Another important piece of information I learned about the Practice Advisor report is how it calculates unfilled hours. Before you look at the unfilled hours calculations, make sure that your Provider setup on the Appointment Book is accurate. This is something that you need to keep up-to-date at all times. If one of your providers takes a day off, make sure you change it on his or her schedule in the Provider Setup so it will reflect this change in hours on the Practice Advisor report.

·         Dentists and Hygienists # of production days – This number comes from the provider setup, not the schedule.

·         Dentists and Hygienists Daily and Hourly production – This calculation comes from the total production (total production not net production) and divides it by the number of production dates and hours in the provider setup. The system considers a full day at 5 hours or more and a half day under 5 hours. With this being said, if your hygienist works from 8 a.m. until 1 p.m. and you only want her to be calculated for a half day, put her in the provider setup for 4 hours and 50 minutes.

·         Unfilled Hours – This is the one everyone gets stuck on and it was explained so well at the Train-the-Trainer meeting that I hope I can give it justice. It takes the total available time (number of minutes in the provider setup) minus the total scheduled time (number of minutes in the appointment book). In other words, if you looked across the schedule at all operatories horizontally and there was nothing scheduled, this is considered an unfilled time unit. In the provider setup, it knows which providers are scheduled for that day and it looks for empty spots. If you schedule an event, this is still considered unfilled time.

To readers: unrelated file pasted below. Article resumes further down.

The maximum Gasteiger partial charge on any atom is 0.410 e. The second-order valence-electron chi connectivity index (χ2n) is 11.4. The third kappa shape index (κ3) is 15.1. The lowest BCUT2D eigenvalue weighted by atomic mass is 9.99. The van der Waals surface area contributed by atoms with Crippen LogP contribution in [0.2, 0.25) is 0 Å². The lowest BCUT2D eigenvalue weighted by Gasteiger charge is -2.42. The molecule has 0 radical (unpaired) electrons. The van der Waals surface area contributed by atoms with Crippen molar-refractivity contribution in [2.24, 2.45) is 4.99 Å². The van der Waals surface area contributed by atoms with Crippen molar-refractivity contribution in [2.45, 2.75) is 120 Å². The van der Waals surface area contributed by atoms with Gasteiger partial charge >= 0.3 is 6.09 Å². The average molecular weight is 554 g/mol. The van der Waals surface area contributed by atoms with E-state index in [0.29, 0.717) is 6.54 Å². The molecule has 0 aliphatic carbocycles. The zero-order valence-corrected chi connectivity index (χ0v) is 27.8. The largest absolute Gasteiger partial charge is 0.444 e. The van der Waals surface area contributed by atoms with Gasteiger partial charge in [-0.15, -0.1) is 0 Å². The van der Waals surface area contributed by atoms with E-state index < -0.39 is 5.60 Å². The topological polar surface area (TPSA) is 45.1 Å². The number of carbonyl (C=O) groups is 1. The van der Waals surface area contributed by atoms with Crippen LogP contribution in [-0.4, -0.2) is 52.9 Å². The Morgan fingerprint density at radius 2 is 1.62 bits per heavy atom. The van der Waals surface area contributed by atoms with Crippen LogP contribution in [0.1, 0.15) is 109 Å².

The last piece I want to talk about is Case Acceptance. This number can vary depending on the type of office and specialty. I hesitate to give industry standards because this number varies widely. However, it is good to know how the Practice Advisor will calculate the case acceptance and also know that this is a “moving” number. For example, if you treatment plan something in January and it is accepted in March, the report will recalculate the January case acceptance number to include this treatment. What this means is that the Y-T-D number will change.

·         Amount of Treatment Diagnosed – Any treatment that is treatment planned that day, including the Reason box on the appointment. This includes all hygiene procedures.

·         Amount of Treatment Accepted – Any treatment that has been diagnosed and completed in the same month, any treatment that has diagnosed and the case has been marked as accepted will be calculated as accepted. Remember this also includes all hygiene regardless of whether it was set complete on the appointment book or posted to the ledger.

This is an amazing report and I hope that you will use some of these tips to implement the Practice Advisor into your monthly routine. For more information on this report, check out Knowledgebase article # 49693 for an online tutorial available in the Dentrix Resource Center.